*As it is not difficult to see, each interval valued -fuzzy hyperideal of is an interval valued -fuzzy hyperideal of . So, in the theory of interval valued -fuzzy hyperideals the central role is played by interval valued -fuzzy hyperideals and we only need to investigate the properties of interval valued -fuzzy hyperideals. In what follows, let unless otherwise specified.*

*Example 8. *Let be a set with a hyperoperation “+” and a binary operation “” as follows:
Then is a hyperring ([21]). Define an interval valued fuzzy subset of by
Then is an interval valued -fuzzy hyperideal of .

*Proposition 9. An interval valued -fuzzy hyperideal of is an interval valued -fuzzy hyperideal of .*

*Proof. *This is straightforward since implies for all and .

*Proposition 10. Any interval valued -fuzzy hyperideal of is an interval valued -fuzzy hyperideal of .*

*Proof. *This part is straightforward.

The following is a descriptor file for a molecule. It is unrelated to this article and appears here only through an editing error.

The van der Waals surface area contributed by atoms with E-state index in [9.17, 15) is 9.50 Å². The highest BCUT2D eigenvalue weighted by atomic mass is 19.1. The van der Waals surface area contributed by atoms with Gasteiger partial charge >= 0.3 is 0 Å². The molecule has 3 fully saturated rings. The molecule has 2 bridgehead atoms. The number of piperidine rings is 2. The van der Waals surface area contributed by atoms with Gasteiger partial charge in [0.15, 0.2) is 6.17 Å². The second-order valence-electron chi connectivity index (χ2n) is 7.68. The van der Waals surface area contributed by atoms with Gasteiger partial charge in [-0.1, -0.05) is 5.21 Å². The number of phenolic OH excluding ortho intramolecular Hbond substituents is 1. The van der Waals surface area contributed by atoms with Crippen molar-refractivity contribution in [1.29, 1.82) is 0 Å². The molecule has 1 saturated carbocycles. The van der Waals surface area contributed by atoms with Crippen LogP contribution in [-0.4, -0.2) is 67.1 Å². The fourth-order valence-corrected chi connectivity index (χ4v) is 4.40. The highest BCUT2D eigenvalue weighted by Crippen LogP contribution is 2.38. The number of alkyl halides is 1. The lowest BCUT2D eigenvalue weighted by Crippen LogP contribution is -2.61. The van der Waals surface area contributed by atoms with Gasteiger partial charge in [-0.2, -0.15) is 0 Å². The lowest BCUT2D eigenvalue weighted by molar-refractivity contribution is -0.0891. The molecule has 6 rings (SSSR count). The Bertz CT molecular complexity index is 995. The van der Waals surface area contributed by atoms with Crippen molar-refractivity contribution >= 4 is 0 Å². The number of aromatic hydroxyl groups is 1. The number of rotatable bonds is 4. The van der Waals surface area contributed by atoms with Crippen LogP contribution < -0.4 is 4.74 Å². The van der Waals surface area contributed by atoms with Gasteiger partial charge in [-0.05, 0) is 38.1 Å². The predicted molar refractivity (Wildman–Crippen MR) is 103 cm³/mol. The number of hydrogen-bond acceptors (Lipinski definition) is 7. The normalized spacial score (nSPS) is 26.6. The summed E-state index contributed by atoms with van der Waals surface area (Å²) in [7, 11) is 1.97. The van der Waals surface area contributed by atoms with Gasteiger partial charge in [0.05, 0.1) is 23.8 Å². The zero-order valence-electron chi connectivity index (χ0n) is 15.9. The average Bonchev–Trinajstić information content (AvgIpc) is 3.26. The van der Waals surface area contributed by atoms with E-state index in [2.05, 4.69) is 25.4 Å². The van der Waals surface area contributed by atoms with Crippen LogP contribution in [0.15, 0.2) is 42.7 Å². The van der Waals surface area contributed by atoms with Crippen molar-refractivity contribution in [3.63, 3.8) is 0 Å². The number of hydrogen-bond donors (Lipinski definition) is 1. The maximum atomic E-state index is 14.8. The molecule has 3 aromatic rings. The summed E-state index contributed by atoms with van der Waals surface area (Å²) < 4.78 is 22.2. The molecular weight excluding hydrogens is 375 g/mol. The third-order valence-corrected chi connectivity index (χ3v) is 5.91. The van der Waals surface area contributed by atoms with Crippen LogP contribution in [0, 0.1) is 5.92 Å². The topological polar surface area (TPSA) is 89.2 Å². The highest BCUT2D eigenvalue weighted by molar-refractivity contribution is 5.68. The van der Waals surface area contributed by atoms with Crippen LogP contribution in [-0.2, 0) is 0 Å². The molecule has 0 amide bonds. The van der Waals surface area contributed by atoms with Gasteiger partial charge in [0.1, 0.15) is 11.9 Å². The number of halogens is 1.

*The following example shows that the converse of Propositions 9 and 10 may not be true in general.*

*Example 11. *Consider Example 8. Define an interval valued fuzzy subset of by
Then(1)it is routine to verify that is an -fuzzy hyperideal of ;(2) is not an -fuzzy hyperideal of since but and ;(3) is not an -fuzzy hyperideal of since and but .

*Theorem 12. Let and be an interval valued -fuzzy hyperideal of . Then the set is a hyperideal of , where .*

*Proof. *Assume that is an interval valued -fuzzy hyperideal of . Let . Then , . We consider the following two cases.*Case **1*. If , then and . By (F1a), for all , that is, or . It follows that or , and so or . Hence and so . Therefore, .

By (F2a) and (F3a), and . Analogous to the above proof, we have and ; that is, and . Therefore, is a hyperideal of .*Case **2*. If , then and since . Analogous to the proof of Case 1, we may prove that is a hyperideal of .

*If we take and in Theorem 12, then we have the following corollary.*

*Corollary 13. Let be an interval valued -fuzzy hyperideal of . Then the set is a hyperideal of , where .*

*Theorem 14. Let and be a nonempty subset of . Then is a hyperideal of if and only if the interval valued fuzzy subset of such that for all and otherwise is an interval valued -fuzzy hyperideal of .*